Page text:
In the year 1992, when she was a 19 year old creative-writing student at Hamilton College, N.Y., Kamila Shamsie was talking with her favorite teacher, the poet Agha Shahid Ali, about where he had spent his last summer. 'I was in Delhi, and in Srinagar,' he had said. She casually asked if he had also gone anywhere other than India. Shahid quickly repeated, 'I was in Srinagar'.
Shamsie, now a well-known novelist, told me in a long conversation about her teacher and friend, that increasingly after the early 1990s events in Kashmir, Shahid had begun making that distinction in his head. 'With more and more pain,' he had said, he had started to make the difference. This was big precisely because it was a difference of imagination, the most difficult sort we wrest with. For Shahid, who had grown up in Srinagar, this distinction was huge and was to seep into almost everything he wrote since.
Kashmir, before it is anything else, is a question of imagination. How we speak about it casually, how we visualize it in our heads, how we constantly place it in relation to us. Any lasting resolution in Kashmir will first have to wade through and question the common-sense that amasses around it.
For generations of Indian school kids, Kashmir begins as something visual, something cartographic. I grew up and went to school in Lucknow. When I was about ten or eleven, we started studying maps in class. My classmates and I always thought that the map of India was particularly shapely, more well-formed than those of the other countries. It looked like a body, full with hands, legs, torso, and especially, the head that was Kashmir. In fact, the head was the crowning piece of our juvenile image, its favorite bit. It surprises me now how much that first image became part of the way a lot of us were to talk about India, the way we were to speak of its fullness and its integrity. It always anchored our discussions.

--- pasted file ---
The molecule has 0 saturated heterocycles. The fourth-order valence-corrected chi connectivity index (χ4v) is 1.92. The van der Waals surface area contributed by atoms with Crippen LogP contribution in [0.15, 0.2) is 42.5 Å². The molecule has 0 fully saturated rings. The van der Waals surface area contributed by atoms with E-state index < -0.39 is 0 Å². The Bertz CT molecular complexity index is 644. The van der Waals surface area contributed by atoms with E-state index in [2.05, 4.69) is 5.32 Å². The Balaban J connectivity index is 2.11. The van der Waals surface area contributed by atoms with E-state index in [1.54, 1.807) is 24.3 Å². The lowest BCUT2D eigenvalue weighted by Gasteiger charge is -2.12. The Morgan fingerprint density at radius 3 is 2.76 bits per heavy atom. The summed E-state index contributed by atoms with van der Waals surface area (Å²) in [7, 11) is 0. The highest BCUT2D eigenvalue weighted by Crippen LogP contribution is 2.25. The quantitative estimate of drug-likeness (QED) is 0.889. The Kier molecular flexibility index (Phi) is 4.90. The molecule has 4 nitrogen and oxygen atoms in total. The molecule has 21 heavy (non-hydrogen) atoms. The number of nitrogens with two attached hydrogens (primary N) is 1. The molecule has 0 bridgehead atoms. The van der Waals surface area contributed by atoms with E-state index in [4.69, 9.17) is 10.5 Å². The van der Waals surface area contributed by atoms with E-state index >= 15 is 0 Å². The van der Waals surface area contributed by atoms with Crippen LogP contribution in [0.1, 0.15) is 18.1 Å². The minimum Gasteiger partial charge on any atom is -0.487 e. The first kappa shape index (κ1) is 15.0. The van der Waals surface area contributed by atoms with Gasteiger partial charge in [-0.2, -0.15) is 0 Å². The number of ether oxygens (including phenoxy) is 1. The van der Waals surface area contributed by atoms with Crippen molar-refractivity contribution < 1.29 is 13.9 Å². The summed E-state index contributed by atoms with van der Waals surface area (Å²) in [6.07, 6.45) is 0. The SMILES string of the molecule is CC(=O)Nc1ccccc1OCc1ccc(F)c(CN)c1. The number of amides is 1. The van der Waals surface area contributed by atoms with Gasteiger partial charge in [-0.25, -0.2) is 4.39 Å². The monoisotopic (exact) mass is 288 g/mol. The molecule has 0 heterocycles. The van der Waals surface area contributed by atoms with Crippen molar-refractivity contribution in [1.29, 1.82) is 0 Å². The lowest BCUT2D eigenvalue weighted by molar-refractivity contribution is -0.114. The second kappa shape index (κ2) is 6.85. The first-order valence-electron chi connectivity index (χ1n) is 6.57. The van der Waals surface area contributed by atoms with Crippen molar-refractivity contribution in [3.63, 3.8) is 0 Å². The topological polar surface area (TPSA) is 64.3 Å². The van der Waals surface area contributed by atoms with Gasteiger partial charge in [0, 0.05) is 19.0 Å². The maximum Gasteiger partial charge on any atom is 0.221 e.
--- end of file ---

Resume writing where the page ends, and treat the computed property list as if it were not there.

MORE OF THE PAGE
This was a very amateur version of pride, imagining our country as full-bodied, as intact. Imagining political borders as doing something figurative, as making up a person. The head was key to this imagination, an integral part of it. That we were studying maps in the geography classroom was crucial. Within a discipline that was taught as if it was untouched by politics, as if it was only about real contours. Topography as something primal, something before human disputes. For a lot of us, this worked as first base for thinking. Wholesale maps of ‘physical India’ and ‘political India’ available in local shops in Lucknow had no LOC, no mark of a disputed region, no particular shading. This worked perfectly for our pet metaphor, for our childish game of anthropomorphizing our country.
Any real debate about Kashmir will have to question these most basic images we have grown up with, these most common terms in which we have always spoken of it. For these images and terms have a damaging afterlife in the main stream of our print and primetime. When they reappear in our newspapers and television, they seem intransigent, and worse, irresistible. They ride high on sentiment because they carry the force of something deep-seated like an image learnt early on. The urgent debate on Kashmir in India can not begin if we have already made up our minds, already pictured the whole thing in our heads.
Any real debate cannot start with the common line that Kashmir is an integral part of India. We have to, at the very least, let the question remain open. Let the idea remain elastic. Now more than ever, we have to be able to look through those first bits of maps we learnt in our classrooms, we have to offset them with an eye for history and for tracking popular opinions among the Kashmiris. This will happen only if we revise those first metaphors we had custom-built for Kashmir, only if we take down that childish stubbornness we had for totality. Only once we do this, we would have come on track for any lasting answer for Kashmir.